• Apply for NSF 3rd year grants
  • Develop data collection process - how to organize, approach, and time it. 
  • Complete and submit the signed Dissertation Committee and Proposal Form by end of the 5th academic term

During years 4 through 7  (not to exceed 7 years after starting your doctoral program by Rackham's standards):

  • Write!
  • Ask your advisors what conferences you should be attending and where you should submit papers
  • Touch base with all of your committee members to make sure you are on the right track with your writing
  • Continue updating your cv on erecruiter each time you present and publish
  • Present your developing work on campus and at external venues (conferences, meetings, workshops, etc.)
  • Each year requires a signed Annual Report by May 31 to OAP


A clear sense of academic honesty and responsibility is fundamental to our scholarly community. To that end, the University of Michigan expects its students to demonstrate honesty and integrity in all their academic activities.  Three current SNRE doctoral students have given us permission to view their course of study (minus the reference list) and preliminary exam questions.

These sample documents are not intended for duplication or publication, but rather for reference only.  Any unauthorized review, use, disclosure or distribution of this information is prohibited, and may be punishable by law, as well as punishable by the University of Michigan as offenses against the standards of academic integrity.  Refer to the Rackham website to view Rackham Academic and Professional Integrity Policy.  

Course of Study Resources: All documents are stored in eRecruiter / Document Library.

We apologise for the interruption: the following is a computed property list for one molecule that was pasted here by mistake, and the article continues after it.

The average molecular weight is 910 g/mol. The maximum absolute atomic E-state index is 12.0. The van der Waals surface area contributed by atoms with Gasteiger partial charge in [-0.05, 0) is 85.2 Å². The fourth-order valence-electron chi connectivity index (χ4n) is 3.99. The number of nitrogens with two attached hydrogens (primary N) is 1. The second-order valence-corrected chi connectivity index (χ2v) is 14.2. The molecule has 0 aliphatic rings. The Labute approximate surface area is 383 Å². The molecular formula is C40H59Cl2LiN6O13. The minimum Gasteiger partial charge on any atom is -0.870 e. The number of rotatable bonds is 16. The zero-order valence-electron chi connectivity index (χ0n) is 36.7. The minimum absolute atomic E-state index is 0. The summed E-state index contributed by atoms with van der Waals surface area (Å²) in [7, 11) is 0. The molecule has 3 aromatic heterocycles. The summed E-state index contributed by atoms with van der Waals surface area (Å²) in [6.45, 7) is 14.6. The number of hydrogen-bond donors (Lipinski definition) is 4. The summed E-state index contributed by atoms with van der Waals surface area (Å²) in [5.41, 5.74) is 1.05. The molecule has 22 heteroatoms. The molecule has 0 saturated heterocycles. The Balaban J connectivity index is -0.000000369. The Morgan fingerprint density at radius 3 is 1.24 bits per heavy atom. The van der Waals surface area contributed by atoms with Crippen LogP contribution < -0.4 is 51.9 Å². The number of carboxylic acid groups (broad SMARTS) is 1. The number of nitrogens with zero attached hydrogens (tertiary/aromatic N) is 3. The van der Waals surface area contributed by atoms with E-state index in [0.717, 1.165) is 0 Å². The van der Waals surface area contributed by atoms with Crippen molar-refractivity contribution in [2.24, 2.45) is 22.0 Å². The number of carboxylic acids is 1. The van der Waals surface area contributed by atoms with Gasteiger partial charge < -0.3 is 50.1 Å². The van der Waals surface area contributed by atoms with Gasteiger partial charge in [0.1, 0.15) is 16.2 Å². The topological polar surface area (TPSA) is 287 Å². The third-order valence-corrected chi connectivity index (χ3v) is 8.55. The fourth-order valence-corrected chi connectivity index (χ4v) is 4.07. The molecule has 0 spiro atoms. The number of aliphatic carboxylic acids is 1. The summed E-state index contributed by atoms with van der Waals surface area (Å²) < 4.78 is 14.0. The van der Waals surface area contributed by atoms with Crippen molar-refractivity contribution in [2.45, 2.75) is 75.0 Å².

• Student A (REM):  Document Title:  PhD course of study student A
  • Student B (RPB):  Document Title:  PhD course of study student B
  • Student C (RPB):  Document Title:  PhD course of study student C

Pre-Candidacy Exam Resources: All documents are stored in eRecruiter / Document Library

  • Student A (REM):  Document Title:  PhD Prelim Questions student A
  • Student B (RPB):  Document Title:  PhD Prelim Questions student B
  • Student C (RPB):  Document Title:  PhD Prelim Questions student C

As one doctoral student explains: Much of what goes into both the proposals and prelims does not come close to ending up in the final dissertation. However, the bulk of the content is related and is often used by the author in future years as part of future publications while he/she is trying to establish his/herself without any large research grants paving the way. 

Many professors will confess that much of their career has been established and built upon the ideas developed during their dissertation development and writing. It's really a brainstorming of possible avenues that each need to be looked at over a career. As part of the dissertation process we need to pick one that is doable in our time frame and budget constraints.

These proposals are unfinished and not published. The dissertation is an actual publication that proves you have specific ideas at a specific time. These other documents are not publications and are not finished products, rather part of the process of getting to a finished product. 

Keep this in mind as you read the examples of course of study and sample preliminary exam question.  Please note: the reference list for each course of study has been removed from the documents. 


Proposal Resources

  • Sweetland Writing Center  Sweetland faculty offer skillful, supportive advice to graduate students at all stages of their graduate careers, including the dissertation writing process. Each Winter term Sweetland Writing Center offers a one-credit course on writing tips for graduate work. Graduate students who are stalled in completing their dissertations may apply to the Dissertation Writing Institute, an eight-week fellowship; fellows are supplied with work space and computers. They are expected to participate in instructor-led group discussions in which they share their writing and receive feedback.
  • Rackham's Dissertation Resources

Data Collection Resources

Funding Resources


Career Resources